# ...create a statement handle as normal and execute with parameters
 my $sth = $dbh->prepare( 'SELECT this, that FROM foo WHERE id = ?' );
 $sth->execute( 15 );
 # Now query the statement handle as to what has been done with it
 my $params = $sth->{mock_params};
 print "Used statement: ", $sth->{mock_statement}, "\n",
       "Bound parameters: ", join( ', ', @{ $params } ), "\n";


=head2 Purpose

Testing with databases can be tricky. If you are developing a system
married to a single database then you can make some assumptions about
your environment and ask the user to provide relevant connection
information. But if you need to test a framework that uses DBI,
particularly a framework that uses different types of persistence
schemes, then it may be more useful to simply verify what the
framework is trying to do -- ensure the right SQL is generated and
that the correct parameters are bound. C<DBD::Mock> makes it easy to
just modify your configuration (presumably held outside your code) and
just use it instead of C<DBD::Foo> (like L<DBD::Pg> or L<DBD::mysql>)
in your framework.

There is no distinct area where using this module makes sense. (Some
people may successfully argue that this is a solution looking for a
problem...) Indeed, if you can assume your users have something like
L<DBD::AnyData> or L<DBD::SQLite> or if you do not mind creating a
dependency on them then it makes far more sense to use these
legitimate driver implementations and test your application in the
real world -- at least as much of the real world as you can create in
your tests...

And if your database handle exists as a package variable or something
else easily replaced at test-time then it may make more sense to use
L<Test::MockObject> to create a fully dynamic handle. There is an
excellent article by chromatic about using L<Test::MockObject> in this
and other ways, strongly recommended. (See L<SEE ALSO> for a link)

=head2 How does it work?

C<DBD::Mock> comprises a set of classes used by DBI to implement a
database driver. But instead of connecting to a datasource and
manipulating data found there it tracks all the calls made to the
database handle and any created statement handles. You can then
inspect them to ensure what you wanted to happen actually
happened. For instance, say you have a configuration file with your
database connection information:

 dsn      = DBI:Pg:dbname=myapp
 user     = foo
 password = bar

And this file is read in at process startup and the handle stored for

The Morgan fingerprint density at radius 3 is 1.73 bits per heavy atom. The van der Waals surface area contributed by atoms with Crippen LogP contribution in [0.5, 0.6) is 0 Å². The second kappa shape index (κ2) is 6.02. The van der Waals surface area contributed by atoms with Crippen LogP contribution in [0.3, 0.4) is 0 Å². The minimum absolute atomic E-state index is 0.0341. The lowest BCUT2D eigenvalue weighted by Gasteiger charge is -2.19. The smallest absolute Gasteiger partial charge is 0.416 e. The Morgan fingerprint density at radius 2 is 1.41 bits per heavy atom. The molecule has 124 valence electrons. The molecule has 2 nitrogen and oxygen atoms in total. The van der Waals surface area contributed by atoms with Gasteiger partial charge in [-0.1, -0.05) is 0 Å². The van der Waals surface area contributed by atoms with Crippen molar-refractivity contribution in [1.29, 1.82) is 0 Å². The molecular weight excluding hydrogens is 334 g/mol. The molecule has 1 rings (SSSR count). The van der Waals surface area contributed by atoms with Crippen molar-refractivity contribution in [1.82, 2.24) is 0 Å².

other procedures to use:

 package ObjectDirectory;
 my ( $DBH );
 sub run_at_startup {
     my ( $class, $config ) = @_;
     $config ||= read_configuration( ... );
     my $dsn  = $config->{DBI}{dsn};
     my $user = $config->{DBI}{user};
     my $pass = $config->{DBI}{password};
     $DBH = DBI->connect( $dsn, $user, $pass ) || die ...;
 sub get_database_handle {
     return $DBH;

A procedure might use it like this (ignoring any error handling for
the moment):

 package My::UserActions;
 sub fetch_user {
     my ( $class, $login ) = @_;
     my $dbh = ObjectDirectory->get_database_handle;
     my $sql = q{
         SELECT login_name, first_name, last_name, creation_date, num_logins
           FROM users
          WHERE login_name = ?
     my $sth = $dbh->prepare( $sql );
     $sth->execute( $login );
     my $row = $sth->fetchrow_arrayref;
     return ( $row ) ? User->new( $row ) : undef;

So for the purposes of our tests we just want to ensure that:

=over 4

=item 1.

The right SQL is being executed

=item 2.

The right parameters are bound


Assume whether the SQL actually B<works> or not is irrelevant for this
test :-)

To do that our test might look like:

 my $config = ObjectDirectory->read_configuration( ... );
 $config->{DBI}{dsn} = 'DBI:Mock:';
 ObjectDirectory->run_at_startup( $config );
 my $login_name = 'foobar';
 my $user = My::UserActions->fetch_user( $login_name );
 # Get the handle from ObjectDirectory; this is the same handle used
 # in the 'fetch_user()' procedure above
 my $dbh = ObjectDirectory->get_database_handle();
 # Ask the database handle for the history of all statements executed
 # against it
 my $history = $dbh->{mock_all_history};
 # Now query that history record to see if our expectations match
 # reality
 is( scalar @{ $history }, 1,
     'Correct number of statements executed' );
 my $login_st = $history->[0];
 like( $login_st->statement, qr/SELECT login_name.*FROM users WHERE login_name = ?/sm,
       'Correct statement generated' );
 my $params = $login_st->bound_params;
 is( scalar @{ $params }, 1,
     'Correct number of parameters bound' );
 is( $params->[0], $login_name,
     'Correct value for parameter 1' );

 # Reset the handle for future operations
 $dbh->{mock_clear_history} = 1;

The list of properties and what they return is listed below. But in an overall view: